Never have philosophical issues about Fate been better drawn in comics than by Bill Watterson in Calvin & Hobbes. I had this strip in mind when I drew mine, and had to stop myself from using the exact same phrasing “Too bad you were fated to do that”. That would just have been too obvious.
In Science: a Discovery in Comics you’ll find this scene of a fierce debate pro and con Darwin’s theory of Evolution, that took place in Oxford in 1860, and was attended by a crowd of interested people, eager to see sparks fly:
One of the people in the crowd is none other than Redmond O’Hanlon, the great novelist/adventurer who so much regrets not having been born in the nineteenth century.
The publisher is still deciding on what covers to use. Every culture is different, I’m learning more and more that what “works” for a Western market does not necessarily translate somewhere else. I can see that maybe the image on the Philosophy cover of an open brain may be seen by some as a pretty gruesome picture! So I’m happy to help in coming up with another design. This is the proposal I made for the Korean publisher today – the upper one is Philosophy, the next Religion and the bottom one is Science.
They’ll be deciding on it later. I’ll let y’all know how it turns out!
Festivities are in the air – here in Holland we have no less than TWO this month. On the 5th of December, we celebrate Sinterklaas, the white-bearded saint from Spain, who visits our country with his army of Black Petes to shower the children with lavish gifts.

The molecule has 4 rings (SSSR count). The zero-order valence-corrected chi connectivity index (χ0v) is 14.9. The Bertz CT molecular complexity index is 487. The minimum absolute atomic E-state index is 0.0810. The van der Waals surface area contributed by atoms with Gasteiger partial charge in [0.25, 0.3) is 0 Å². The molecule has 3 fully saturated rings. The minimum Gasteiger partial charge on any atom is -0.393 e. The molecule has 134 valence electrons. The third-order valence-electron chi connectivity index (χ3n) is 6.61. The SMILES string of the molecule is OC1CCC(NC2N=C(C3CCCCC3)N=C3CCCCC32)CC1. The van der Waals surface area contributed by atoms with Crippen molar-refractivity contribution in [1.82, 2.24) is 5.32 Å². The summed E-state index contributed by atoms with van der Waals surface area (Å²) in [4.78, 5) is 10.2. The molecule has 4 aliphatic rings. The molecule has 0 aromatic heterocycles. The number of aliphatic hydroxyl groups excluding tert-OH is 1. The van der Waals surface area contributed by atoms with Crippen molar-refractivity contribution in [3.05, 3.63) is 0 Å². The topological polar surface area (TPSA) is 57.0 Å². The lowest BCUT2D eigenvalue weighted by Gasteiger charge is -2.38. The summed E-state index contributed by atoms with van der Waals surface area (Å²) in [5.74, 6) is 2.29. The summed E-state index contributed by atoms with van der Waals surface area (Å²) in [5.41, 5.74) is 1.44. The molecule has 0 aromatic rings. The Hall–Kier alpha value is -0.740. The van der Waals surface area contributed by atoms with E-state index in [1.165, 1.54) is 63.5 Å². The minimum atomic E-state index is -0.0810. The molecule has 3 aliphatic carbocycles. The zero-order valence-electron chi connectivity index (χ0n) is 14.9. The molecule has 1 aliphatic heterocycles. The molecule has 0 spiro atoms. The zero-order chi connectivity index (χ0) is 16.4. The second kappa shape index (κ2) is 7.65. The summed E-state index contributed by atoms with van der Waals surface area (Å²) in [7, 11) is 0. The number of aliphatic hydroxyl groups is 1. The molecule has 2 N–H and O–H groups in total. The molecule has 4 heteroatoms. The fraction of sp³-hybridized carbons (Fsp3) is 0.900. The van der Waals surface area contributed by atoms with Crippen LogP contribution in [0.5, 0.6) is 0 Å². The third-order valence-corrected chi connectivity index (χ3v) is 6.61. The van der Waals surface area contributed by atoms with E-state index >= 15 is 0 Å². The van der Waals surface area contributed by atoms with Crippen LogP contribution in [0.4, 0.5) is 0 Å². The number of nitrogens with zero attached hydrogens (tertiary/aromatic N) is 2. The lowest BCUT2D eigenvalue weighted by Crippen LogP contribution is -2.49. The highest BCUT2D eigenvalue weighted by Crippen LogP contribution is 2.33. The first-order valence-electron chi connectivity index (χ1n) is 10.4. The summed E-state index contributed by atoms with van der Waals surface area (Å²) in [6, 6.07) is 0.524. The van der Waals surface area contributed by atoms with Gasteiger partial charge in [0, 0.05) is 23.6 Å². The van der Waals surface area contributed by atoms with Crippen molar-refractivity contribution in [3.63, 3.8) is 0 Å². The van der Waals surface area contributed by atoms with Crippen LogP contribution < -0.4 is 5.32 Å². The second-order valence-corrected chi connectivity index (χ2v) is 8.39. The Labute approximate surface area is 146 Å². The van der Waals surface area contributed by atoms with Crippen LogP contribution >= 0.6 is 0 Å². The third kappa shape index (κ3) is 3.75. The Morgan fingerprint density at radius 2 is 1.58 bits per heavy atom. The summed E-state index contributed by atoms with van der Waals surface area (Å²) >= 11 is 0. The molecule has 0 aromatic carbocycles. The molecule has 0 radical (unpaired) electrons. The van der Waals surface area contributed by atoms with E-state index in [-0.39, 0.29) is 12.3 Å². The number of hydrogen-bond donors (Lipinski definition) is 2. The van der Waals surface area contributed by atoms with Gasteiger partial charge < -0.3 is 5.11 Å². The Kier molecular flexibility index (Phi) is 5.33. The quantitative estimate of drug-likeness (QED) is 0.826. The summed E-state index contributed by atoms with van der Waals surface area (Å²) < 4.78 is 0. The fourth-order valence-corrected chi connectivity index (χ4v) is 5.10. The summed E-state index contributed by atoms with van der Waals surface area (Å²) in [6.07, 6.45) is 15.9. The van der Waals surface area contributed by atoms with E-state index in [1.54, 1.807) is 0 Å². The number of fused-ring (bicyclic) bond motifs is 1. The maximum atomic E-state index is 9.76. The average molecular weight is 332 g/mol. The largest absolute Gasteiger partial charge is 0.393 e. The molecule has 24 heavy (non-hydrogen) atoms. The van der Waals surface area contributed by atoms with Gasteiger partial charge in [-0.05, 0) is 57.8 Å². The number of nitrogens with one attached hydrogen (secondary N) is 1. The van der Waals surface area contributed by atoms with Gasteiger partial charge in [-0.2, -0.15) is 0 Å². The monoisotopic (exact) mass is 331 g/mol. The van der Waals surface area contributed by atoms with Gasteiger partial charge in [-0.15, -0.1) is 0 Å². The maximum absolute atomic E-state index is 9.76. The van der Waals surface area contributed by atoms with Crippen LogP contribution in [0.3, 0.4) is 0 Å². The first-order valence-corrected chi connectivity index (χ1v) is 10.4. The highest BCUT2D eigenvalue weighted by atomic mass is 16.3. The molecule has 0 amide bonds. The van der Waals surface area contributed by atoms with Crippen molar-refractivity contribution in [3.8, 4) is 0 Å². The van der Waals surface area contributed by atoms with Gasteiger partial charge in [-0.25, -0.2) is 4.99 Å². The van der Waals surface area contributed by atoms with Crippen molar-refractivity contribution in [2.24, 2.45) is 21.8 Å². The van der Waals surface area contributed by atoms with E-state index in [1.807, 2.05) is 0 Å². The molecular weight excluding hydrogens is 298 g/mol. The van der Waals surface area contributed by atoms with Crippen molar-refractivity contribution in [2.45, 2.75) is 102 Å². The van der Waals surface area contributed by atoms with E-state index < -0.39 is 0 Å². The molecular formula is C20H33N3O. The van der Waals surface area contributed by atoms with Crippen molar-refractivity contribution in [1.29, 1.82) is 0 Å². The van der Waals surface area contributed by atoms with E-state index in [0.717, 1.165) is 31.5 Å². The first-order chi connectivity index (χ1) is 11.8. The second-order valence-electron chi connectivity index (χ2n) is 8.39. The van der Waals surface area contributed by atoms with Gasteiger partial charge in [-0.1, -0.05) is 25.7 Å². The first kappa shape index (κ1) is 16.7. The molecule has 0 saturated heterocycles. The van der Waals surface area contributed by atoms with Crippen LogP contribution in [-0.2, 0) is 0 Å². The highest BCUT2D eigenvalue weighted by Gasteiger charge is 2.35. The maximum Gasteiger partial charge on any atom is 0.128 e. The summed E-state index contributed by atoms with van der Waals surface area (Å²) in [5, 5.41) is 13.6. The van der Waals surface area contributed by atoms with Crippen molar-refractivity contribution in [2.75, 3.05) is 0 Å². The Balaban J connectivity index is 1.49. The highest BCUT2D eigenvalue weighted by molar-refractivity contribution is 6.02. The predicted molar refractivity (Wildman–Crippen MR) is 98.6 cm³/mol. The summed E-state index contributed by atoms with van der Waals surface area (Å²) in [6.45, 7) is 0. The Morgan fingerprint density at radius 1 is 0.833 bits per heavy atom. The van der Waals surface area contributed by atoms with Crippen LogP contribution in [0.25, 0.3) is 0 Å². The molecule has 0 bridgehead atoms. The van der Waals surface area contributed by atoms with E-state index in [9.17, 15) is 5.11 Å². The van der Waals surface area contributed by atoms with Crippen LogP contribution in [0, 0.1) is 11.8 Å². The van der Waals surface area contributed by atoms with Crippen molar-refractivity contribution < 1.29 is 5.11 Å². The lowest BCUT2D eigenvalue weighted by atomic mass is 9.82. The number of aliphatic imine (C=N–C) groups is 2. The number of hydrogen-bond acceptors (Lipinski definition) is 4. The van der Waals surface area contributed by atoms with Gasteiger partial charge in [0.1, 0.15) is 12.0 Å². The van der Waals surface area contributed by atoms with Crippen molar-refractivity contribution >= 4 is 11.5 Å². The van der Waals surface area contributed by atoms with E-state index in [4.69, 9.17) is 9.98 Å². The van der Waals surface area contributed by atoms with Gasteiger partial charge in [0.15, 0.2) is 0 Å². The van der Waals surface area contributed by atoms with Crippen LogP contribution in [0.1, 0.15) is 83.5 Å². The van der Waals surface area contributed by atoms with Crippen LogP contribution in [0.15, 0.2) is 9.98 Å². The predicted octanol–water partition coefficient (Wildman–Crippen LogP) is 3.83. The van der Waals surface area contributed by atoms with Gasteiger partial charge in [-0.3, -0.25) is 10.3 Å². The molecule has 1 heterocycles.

Here’s a comic I did in 2006, combining Sint and the political climate that year:
A year before, I made this one for girls magazine Yes:
And as soon as Sint leaves, we’ll be getting trees in to prepare for Christmas, which is always fun.
In between, Yiri and I had nice conversations with the store owner, Tony, who told us that the store’s name is actually the title from a Ray Bradbury story from 1948 – it was adapted as a comic and published in EC Comics’ Weird Fantasy in 1953. This comic was the first that the original founder of the store ever read. Tony showed us the comic, and I think it’s a great story. There’s some wise words words about science in it that I thought I’d include here:
Yiri and I also had time to start a double-comic, but we didn’t quite finish it:
We really enjoyed our hours in the store – thank you Tony and crew for inviting us! We hope to be back some day!
Yiri and I gave out free “Double Dutch” mini-comics – a collection of the collaborative jam-comics we have done together lately (and also some we did with colleagues Floris Oudshoorn and Ingi Jensson). This proved a great way to introduce ourselves and to trade for some very nice mini-comics by others.
In between “business” on Saturday, I got to make some double-comics with Brent:
On Sunday, we were joined by Matt Aucoin, whose Double Think mini-comics I really enjoy. Yiri and I first met him through Streetpass, a connecting feature on our Nintendo 3DS game console – so one of the comics we made features the Nintendo (there were a LOT around during the expo!):